As we pulled out someone asked, “What’s the flow?”
Eileen said, “I don’t know, I meant to check but…”
So I said, “Its something between 100 and 2000 CFS.” ha ha.
A bored voice from one of the fishermen hanging around waiting for his shuttle said, “Its running at 4000.”
No one had a GPS so we don’t know how fast we were going but in a very few minutes we arrived at the lunch stop where we sat in the sun and ate. I was making up for a short breakfast and stoking up for a cold day so I ate a big lunch. Then Debbie brought out her brownies. OMG! I think they went as follows, a layer of dense brownie with chocolate chips, then a layer of marshmallow cream, topped off with chocolate fudge. One mouthful was enough to keep me going for the rest of the day, the whole brownie was enough to power Sacramento.
We saw buffleheads and plenty of the usual seagulls and white egrets (or herons? I can never tell the difference). But there was a special treat of a quacking blue heron that took off right behind us, a green heron and a night heron. Alice saw a kite (the bird kind). There were a couple of jumping fish that had avoided the fishermen. The river was so wide and fast we barely noticed it. It was just part of a moving landscape that carried us along. Sometimes I feel like this trip is kind of depressing because the parkland on both shores is dried out and grey and covered by cold and stripped oak trees. It looks kind of desolate but this year my eyes were much more appreciative, the ground was covered with sparkling frost and foolish little bits of baby green grass were peeking out of last year’s crop of dried weeds. The houses on the bluffs raised the usual comments, “I couldn’t live that close to a river. I would always worry about floods and erosion.” But I guess when you build a giant house on stilts you have the money to build a foundation far enough away from the edge that you have at least one lifetime’s view of the river and valley, the heck with the next generation. I wonder what their flood insurance costs?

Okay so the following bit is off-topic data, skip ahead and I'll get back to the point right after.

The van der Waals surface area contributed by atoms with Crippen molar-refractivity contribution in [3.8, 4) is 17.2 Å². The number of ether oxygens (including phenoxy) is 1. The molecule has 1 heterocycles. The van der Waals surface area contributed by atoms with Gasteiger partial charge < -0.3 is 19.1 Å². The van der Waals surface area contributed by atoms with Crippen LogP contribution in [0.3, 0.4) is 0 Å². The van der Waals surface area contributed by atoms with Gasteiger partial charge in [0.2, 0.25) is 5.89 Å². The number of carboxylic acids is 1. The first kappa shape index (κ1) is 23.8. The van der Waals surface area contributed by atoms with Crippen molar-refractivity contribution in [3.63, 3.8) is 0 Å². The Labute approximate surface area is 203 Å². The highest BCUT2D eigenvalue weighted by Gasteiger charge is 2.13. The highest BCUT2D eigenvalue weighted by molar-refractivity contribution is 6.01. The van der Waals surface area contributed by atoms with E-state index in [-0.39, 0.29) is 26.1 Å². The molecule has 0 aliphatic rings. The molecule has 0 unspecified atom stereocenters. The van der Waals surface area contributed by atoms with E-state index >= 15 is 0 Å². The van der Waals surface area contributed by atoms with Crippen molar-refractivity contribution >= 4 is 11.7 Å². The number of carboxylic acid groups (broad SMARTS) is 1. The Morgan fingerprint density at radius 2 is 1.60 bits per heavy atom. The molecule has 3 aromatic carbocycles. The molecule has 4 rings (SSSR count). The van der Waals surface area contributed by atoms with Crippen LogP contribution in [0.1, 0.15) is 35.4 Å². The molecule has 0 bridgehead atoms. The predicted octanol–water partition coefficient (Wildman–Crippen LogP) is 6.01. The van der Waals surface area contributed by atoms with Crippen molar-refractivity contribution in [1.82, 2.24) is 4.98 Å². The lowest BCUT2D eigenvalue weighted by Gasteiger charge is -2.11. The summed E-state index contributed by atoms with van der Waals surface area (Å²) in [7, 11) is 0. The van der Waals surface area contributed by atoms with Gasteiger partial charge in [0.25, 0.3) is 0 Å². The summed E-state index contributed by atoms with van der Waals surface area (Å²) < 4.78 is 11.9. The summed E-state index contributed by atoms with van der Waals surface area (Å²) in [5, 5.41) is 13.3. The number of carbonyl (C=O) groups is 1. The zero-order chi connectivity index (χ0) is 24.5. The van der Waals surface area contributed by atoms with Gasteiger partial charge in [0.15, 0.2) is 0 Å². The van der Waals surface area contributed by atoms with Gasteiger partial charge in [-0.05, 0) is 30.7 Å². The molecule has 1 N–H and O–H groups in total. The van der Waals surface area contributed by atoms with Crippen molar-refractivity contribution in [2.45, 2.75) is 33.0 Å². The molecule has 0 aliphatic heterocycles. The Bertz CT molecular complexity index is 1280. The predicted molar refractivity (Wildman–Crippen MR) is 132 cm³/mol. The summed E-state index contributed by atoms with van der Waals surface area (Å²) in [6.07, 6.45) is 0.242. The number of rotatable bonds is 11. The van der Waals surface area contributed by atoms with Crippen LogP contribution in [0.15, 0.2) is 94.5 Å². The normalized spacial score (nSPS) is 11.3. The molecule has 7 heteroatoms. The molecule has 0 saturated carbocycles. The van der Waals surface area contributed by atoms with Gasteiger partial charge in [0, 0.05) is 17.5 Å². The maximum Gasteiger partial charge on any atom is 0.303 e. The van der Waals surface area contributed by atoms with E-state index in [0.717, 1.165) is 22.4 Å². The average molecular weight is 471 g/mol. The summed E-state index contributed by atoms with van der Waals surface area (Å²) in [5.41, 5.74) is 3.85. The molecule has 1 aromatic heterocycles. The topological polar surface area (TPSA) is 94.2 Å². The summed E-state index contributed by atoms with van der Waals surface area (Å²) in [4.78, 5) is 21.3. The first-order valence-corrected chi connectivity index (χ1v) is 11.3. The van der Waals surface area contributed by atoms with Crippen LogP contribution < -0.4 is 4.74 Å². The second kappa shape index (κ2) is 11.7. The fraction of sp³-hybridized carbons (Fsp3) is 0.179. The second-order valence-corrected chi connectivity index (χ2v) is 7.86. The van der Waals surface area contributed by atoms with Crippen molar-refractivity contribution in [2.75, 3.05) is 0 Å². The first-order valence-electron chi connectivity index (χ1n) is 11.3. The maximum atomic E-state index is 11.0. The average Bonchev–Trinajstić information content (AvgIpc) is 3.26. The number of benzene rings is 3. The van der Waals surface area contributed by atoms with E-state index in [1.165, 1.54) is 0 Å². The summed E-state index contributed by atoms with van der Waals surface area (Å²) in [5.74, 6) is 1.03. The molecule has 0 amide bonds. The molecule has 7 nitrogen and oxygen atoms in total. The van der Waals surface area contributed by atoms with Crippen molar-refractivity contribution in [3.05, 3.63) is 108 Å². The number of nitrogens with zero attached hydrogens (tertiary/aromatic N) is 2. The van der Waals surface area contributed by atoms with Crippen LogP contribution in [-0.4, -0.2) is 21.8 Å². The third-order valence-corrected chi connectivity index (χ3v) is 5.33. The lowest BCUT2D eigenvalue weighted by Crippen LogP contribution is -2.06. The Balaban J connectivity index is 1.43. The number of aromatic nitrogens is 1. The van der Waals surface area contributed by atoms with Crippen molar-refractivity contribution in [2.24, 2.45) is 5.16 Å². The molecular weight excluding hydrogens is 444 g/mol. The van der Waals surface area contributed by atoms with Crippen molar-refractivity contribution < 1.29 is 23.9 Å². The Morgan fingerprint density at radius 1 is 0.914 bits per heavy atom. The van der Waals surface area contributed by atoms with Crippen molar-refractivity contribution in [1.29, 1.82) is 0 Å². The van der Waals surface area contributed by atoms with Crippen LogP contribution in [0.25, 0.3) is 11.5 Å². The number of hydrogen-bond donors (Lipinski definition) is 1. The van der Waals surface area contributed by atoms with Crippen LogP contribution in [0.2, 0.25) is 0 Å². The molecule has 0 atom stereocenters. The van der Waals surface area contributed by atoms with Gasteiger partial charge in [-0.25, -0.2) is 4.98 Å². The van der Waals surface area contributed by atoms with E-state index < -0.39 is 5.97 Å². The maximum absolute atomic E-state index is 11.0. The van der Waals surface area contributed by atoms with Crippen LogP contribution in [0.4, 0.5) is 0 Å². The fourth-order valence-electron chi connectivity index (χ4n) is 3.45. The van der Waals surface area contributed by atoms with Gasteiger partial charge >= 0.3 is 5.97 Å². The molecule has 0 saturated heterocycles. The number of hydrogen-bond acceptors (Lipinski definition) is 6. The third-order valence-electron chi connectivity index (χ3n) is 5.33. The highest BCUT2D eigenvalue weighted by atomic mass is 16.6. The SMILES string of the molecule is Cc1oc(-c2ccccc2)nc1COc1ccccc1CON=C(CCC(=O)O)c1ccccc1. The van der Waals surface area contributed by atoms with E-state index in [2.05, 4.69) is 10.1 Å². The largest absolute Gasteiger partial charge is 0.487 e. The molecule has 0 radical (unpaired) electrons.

It took us another 5 minutes to arrive at San Juan Rapid from the lunch stop. We walked down to take a look at the chute. It didn’t look like much, the whole ledge was under water and the wave train didn’t look extraordinary until you took a look at the eddy line, where you could see a huge complicated mess of boils, cross currents and whirlpools. That could be a challenge. Tallulah and I took the sneak route on the left into the eddy beside the chute and watched as Eric, Amy and Fred bounced right through the middle of the wave train, followed by everyone else. No drama, which is how you want it on a cold day like this.
Tallulah and I sat in our boat while some of the paddlers played with the current. Tallulah and I drifted into the current just to see where it would take us and there was a strong pull into the wave train so instead of doing an ender we took control and paddled the eddy line back to our parking spot. There were a few moments when I felt quite giddy as the boils and whirlpools rattled us around.
The takeout was Rossmoor, about a mile below San Juan. Eileen was worried about people feeling like the trip was too short but Charlie’s comment seemed to answer for everyone, “This is a cabin-fever trip. We’re here because we haven’t been on the river for months and just need a little fix to get us back in line with the universe.”